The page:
It’s rose pruning time in Southern California. Shouldn’t they stop blooming first?

I’ve been enjoying frequent afternoon walks in one of my favorite local parks. Lacy Park (San Marino) is over thirty acres of space known for its extensive variety of trees, as well as a lovely rose garden. The park has two walking loops, with the outer loop well shaded by trees, and it’s an enjoyable place for exercise, if I don’t get too distracted by the squirrels and friendly people walking their dogs.

The center green of the park was once a lake, fed by springs and streams that flowed from the mountains. The Gabrielino-Tongva people relied on the area for water. Later when the Spanish Mission San Gabriel came to the area in the 1770s the lower end of the lake was dammed to provide power for a saw mill, wool works and tannery. Water was also pumped through a grist mill.

With my interest in local history I enjoy walking in this park and paying attention to the surroundings.

I did get a little distracted today. Although we’re barely into winter, I caught a little early spring fever. Today was cut back the roses day. In Southern California roses are best pruned between the first of January through February. Generally within one month of the pruning the roses will begin to put out new growth, and as soon as that happens, in my mind it’s spring!

The park grass is brown, many of the trees still bare, and there isn’t much flowering, but the landscapers were in full tilt preparing the beds for what’s to come. I found some lovely blooms that didn’t receive the message that it’s winter and time for them to get a short nap. Even a few stray Iris looked healthy and happy despite the fact that they have usually died back long before Christmas.

I’ll take a photo from time to time and share the park as it comes back to life. The rose garden should be beautiful in another two months, and the grass will turn green and better frame the small grove of palm trees.

There are so many trees in this lovely park, many originally donated by Henry Huntington. One caught my eye today because of its unusual name–Hackberry! What’s a hackberry?

Celtis australis deciduous Celtis australis

Celtis australis is also known as the European nettle tree, the Mediterranean hackberry, lote tree, or honey berry. The tree is bare right now, but I’ll be looking for signs of life. It should produce small, dark-purple berries that hang in clusters, attracting birds and other wildlife.

So the park is in transition and I’ll be enjoying the changes while I walk the outer loop. I’d probably get a lot more exercise if I didn’t stop every few minutes to read the plant and tree markers. When the grounds are more lush with spring and summer foliage the markers are more difficult to read.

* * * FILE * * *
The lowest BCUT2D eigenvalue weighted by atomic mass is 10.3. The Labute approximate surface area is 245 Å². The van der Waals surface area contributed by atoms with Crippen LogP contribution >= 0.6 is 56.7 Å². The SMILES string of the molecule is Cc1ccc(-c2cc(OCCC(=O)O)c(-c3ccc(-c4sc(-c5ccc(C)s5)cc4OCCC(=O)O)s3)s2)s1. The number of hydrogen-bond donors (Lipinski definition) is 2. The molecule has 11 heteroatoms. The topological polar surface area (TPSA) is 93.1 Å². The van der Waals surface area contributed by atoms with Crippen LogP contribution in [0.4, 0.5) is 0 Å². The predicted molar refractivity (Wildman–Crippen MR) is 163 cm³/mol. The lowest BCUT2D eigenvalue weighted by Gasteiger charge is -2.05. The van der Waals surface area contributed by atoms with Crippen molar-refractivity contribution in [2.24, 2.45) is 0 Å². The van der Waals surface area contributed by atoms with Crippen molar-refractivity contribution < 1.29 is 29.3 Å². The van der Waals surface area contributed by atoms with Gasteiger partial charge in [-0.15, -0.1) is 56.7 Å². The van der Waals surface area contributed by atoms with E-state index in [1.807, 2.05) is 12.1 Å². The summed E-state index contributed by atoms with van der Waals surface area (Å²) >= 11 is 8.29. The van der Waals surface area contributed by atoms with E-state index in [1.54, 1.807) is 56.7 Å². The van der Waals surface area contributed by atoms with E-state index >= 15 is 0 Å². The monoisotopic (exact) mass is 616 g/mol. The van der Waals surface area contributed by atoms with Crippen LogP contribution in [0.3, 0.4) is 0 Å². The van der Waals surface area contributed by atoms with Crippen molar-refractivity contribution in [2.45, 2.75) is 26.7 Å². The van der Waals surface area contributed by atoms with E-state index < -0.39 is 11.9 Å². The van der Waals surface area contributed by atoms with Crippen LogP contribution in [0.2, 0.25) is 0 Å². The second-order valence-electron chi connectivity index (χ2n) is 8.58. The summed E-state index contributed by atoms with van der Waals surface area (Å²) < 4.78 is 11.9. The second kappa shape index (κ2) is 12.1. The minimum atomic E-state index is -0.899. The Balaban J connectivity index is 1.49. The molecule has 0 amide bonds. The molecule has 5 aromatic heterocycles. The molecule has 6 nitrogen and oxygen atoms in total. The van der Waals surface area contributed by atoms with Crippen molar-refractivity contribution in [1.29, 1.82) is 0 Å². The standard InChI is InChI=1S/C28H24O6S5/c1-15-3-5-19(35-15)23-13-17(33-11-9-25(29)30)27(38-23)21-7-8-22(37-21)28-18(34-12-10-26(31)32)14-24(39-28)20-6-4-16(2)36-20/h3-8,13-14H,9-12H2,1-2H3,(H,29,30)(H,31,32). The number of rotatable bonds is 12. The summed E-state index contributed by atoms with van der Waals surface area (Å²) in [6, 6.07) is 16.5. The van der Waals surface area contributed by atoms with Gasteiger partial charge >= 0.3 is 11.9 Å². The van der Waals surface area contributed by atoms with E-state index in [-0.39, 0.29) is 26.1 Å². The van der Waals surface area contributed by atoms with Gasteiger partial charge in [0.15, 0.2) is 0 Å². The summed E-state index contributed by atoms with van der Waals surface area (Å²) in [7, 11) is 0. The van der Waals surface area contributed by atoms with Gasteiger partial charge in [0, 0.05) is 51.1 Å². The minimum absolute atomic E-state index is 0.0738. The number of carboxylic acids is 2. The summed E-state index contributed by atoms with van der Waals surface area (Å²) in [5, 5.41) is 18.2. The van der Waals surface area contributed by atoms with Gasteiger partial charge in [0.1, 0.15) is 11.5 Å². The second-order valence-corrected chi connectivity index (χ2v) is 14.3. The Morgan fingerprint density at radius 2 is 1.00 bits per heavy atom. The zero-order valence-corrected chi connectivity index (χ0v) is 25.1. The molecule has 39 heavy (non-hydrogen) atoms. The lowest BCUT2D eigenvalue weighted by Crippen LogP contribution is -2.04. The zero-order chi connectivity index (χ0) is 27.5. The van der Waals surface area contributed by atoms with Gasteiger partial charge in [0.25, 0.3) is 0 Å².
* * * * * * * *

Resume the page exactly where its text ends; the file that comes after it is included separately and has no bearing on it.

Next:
Maybe next time I’ll show you the memorial to General George S. Patton, a native of San Marino. I can feel another history lesson coming on!

37 thoughts on “It’s rose pruning time in Southern California. Shouldn’t they stop blooming first?

    • I’m so glad I can take you with me on my little field trips, Charlie! It’s really enjoyable to me, too, to see life in your part of the world. I actually think our locations have a lot in common…at least in our climates. Well, at different times of year, though! 🙂

  1. We just cut back even though there were still a few roses left (sniff). It is all for the best but things look a little bleak in the garden…

    But spring is already on its way…

  2. It’s so much fun for me to read your posts about that area since I lived in Pasadena for several years in the 1980s and 90s. I loved the roses that grew in my garden and I have never had roses that those again. Must be the perfect soil and climate for them.

    • It’s so delightful to know that you enjoy seeing “home” again when I post some photos, Inger. I know you have a lovely home today, but a little piece of us always stays connected to other places where we’ve had roots, I think! 🙂 Roses do tremendously well in Southern California, don’t they! And year round, too. I always say that we have climate going for us, despite the many other factors that can be a little frustrating! Thanks for stopping by!

  3. When I had my rose garden, it always made me so sad to prune them, but I did it. This looks like the perfect place to walk. Always a new discovery.

    General Patton’s grandson is in my Rotary Club. He’s an honorary member, and I haven’t seen him in a while, but the stories he tells about Patton are quite something, and by that I mean shocking.

    • Wow! How interesting! You’ll have to tell him that I visit his great-grandparents, and grandmother’s graves regularly! They are buried in San Gabriel! Now I can’t wait to share what I will share soon…you’ll have to show him! Isn’t this interesting!

    • Winter must feel so long, Kate! Our winter’s aren’t very long. I have learned by reading the things you and others on the east coast share that I need to complain a lot less! I get moody if I go a few days without sun…I know how bad that sounds! LOL!